Salient. An Organ of Student Opinion at Victoria College, Wellington, N.Z. Vol. 7, No. 3. May 3, 1944
Social Committee Reports — Life in the College
Social Committee Reports
Life in the College
The last issue of Salient carried more than one criticism of college life, and the Social Committee met immediately. The committee rejoiced to hear that Extravaganza was on, but we felt that more must be done.
First we examined the suggestions in Salient. Stan Campbell's idea to form a club or association to "pep up" student life we rejected because we failed to see how we would foster interest in a club to foster interest in other clubs. We thought that we had the machinery already in our many existing clubs and our association as a whole. If a club is moribund it can't be propped from outside, but must be strengthened from within.
Miss Hallen says she would welcome an opportunity to discuss and criticise, together with students from all the various faculties, matters concerning college life. We feel the same, and so we believe do many of our fellow students. Accordingly we invite students to a "Coffee Discussion" evening on Friday, June 9th, which is the first free Friday evening of the second term, and to fortnightly meetings thereafter.
Our present proposal is that there should first be an informal talk lasting perhaps thirty minutes, and then an even more informal discussion around the coffee cups. We hope that some lecturers will take this opportunity to meet their students out of classes, in an atmosphere combining the cultural with the social.
If you have any ideas, let us have them. It is easy to say that something should be done, a club should be formed, but it is much harder to say how it should operate. We are going ahead with what we think should be done—are you going to co-operate?
We Never Meet?
Have you ever stopped to consider that up till now we have met as a student body, in a social atmosphere, only once a year at the Undergraduates' Supper? Certainly we meet to transact formal business at general meetings of the Association, and we have dances and debates, but at none of these gatherings is there a fine interchange of personalities.
These functions largely fill the needs they set out to meet, but we have other needs. A debate presents us with the views of a few people on a few subjects and may or may not represent their true beliefs. A dance is only for those who can or want to dance, and in any case the opportunities for conversation about ideas are more limited than the outlets for the discussion of personalities. A tea dance is a good place to gather after an afternoon's sport, but there is a limit to the number of people you can dance with, and who wants to talk while they're dancing, anyway?
Wanted—A hot contralto, for close harmony.
—G. S. Bogle.
Dear Sir,—May I, through "Salient," address the Glee Club and (chiefly) any students who are musical, on the subject of continuing the efforts the Glee Club made last year. To be brief, we need more members—not many, and not members who have to be coaxed along to rehearsals, but students who enjoy singing good music.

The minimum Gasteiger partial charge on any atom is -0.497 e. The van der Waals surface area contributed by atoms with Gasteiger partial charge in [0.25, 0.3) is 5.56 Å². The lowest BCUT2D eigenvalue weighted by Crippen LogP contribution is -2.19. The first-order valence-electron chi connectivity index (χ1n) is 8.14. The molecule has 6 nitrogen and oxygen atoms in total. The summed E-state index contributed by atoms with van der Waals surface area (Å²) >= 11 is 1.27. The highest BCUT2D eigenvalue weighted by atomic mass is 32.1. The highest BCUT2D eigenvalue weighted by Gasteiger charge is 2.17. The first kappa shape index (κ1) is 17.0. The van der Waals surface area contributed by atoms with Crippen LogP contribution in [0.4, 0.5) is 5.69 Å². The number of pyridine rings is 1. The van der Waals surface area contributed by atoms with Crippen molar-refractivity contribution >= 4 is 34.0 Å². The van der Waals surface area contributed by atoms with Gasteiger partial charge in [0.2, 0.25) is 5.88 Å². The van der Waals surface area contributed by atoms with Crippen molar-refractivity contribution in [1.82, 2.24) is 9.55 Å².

To be less brief—we need them because although we have the essential core of a group that could really do some good work, we haven't quite got the number it is necessary to have to allow for absences, illnesses, etc. Two good sopranos are quite enough for what we want to do, and we have them already, but a couple more would mean that we would always have at least two. Another tenor would be a useful acquisition. A couple more altos (we have a couple) would enable us to allow for comings and goings and to rely on a workable average representation. Another bass or two would not go amiss.
We have no ambition to run the club at a higher level of enthusiasm than actually exists in the college; we do not appeal for members. We simply wish to make the existence of the club more widely known in the belief that out of, how many is it?—eleven hundred?—there should be at least a dozen who have the time and the inclination to come along to C6 once a week and sing some decent music. If there are more than a dozen, so much the better. But if anyone should be inclined to sniff at the idea of a Glee Club of only a dozen, I can assure them they are mistaken, Given keenness and at least 60 per cent. of true clear voices, a small group can achieve ideal musical results.
What we propose to do would presumably interest any prospective new members. Well, we have begun with a short four-part piece by Dvorak which has trashy words for which we will probably substitute Latin ones. We intend to sing that remarkable piece of Tschaikovsky usually known as "Legend"—in the Oxford Book of Carols. And then some of the things we did last year, say, "The Farmer's Daughters," for the good fun of it, and a couple of the Bach chorales, for the music in them.
The thing I look forward to hearing most myself, and I think some of the present members do too, is a short work that Mr. Douglas Lilburn, a first- rate contemporary composer who happens to be a New Zealander, has said he could write for us if we are really keen enough. I hope we will be.
But, as I say, we need a few more singers. Would any students who have the time and the will, sign a sheet which will be put on the main notice board, stating first and second preference as regards times. And then, would they watch for a notice and make a point of coming to the next meeting, whenever the club decides to hold it?—Yours, etc., Antony Alpers.
Student, paid Tuesday, broke Friday, would like to meet student, paid Friday, broke Tuesday.